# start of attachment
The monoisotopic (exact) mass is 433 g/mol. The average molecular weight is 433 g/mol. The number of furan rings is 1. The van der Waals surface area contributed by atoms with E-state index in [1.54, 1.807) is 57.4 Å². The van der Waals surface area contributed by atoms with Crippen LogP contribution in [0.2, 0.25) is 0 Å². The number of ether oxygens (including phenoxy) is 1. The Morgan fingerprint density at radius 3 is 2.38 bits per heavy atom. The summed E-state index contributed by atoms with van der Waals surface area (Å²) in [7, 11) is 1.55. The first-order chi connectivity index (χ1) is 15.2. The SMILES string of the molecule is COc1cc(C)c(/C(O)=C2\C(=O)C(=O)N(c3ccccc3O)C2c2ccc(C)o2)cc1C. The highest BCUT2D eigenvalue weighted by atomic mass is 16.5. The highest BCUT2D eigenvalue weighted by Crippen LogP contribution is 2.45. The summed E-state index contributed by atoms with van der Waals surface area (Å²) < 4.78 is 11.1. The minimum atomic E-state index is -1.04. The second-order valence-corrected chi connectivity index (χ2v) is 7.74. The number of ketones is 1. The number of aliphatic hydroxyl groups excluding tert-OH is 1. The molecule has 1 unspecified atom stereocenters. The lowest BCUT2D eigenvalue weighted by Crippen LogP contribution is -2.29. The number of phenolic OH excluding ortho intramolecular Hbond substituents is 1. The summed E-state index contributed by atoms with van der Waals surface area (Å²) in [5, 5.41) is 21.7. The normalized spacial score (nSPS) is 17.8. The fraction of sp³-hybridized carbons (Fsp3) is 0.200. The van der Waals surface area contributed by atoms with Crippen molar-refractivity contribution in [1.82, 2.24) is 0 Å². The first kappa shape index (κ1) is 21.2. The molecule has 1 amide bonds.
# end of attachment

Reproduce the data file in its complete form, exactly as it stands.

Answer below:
The monoisotopic (exact) mass is 433 g/mol. The average molecular weight is 433 g/mol. The number of furan rings is 1. The van der Waals surface area contributed by atoms with E-state index in [1.54, 1.807) is 57.4 Å². The van der Waals surface area contributed by atoms with Crippen LogP contribution in [0.2, 0.25) is 0 Å². The number of ether oxygens (including phenoxy) is 1. The Morgan fingerprint density at radius 3 is 2.38 bits per heavy atom. The summed E-state index contributed by atoms with van der Waals surface area (Å²) in [7, 11) is 1.55. The first-order chi connectivity index (χ1) is 15.2. The SMILES string of the molecule is COc1cc(C)c(/C(O)=C2\C(=O)C(=O)N(c3ccccc3O)C2c2ccc(C)o2)cc1C. The highest BCUT2D eigenvalue weighted by atomic mass is 16.5. The highest BCUT2D eigenvalue weighted by Crippen LogP contribution is 2.45. The summed E-state index contributed by atoms with van der Waals surface area (Å²) < 4.78 is 11.1. The minimum atomic E-state index is -1.04. The second-order valence-corrected chi connectivity index (χ2v) is 7.74. The number of ketones is 1. The number of aliphatic hydroxyl groups excluding tert-OH is 1. The molecule has 1 unspecified atom stereocenters. The lowest BCUT2D eigenvalue weighted by Crippen LogP contribution is -2.29. The number of phenolic OH excluding ortho intramolecular Hbond substituents is 1. The summed E-state index contributed by atoms with van der Waals surface area (Å²) in [5, 5.41) is 21.7. The normalized spacial score (nSPS) is 17.8. The fraction of sp³-hybridized carbons (Fsp3) is 0.200. The van der Waals surface area contributed by atoms with Crippen molar-refractivity contribution in [1.82, 2.24) is 0 Å². The first kappa shape index (κ1) is 21.2. The molecule has 1 amide bonds.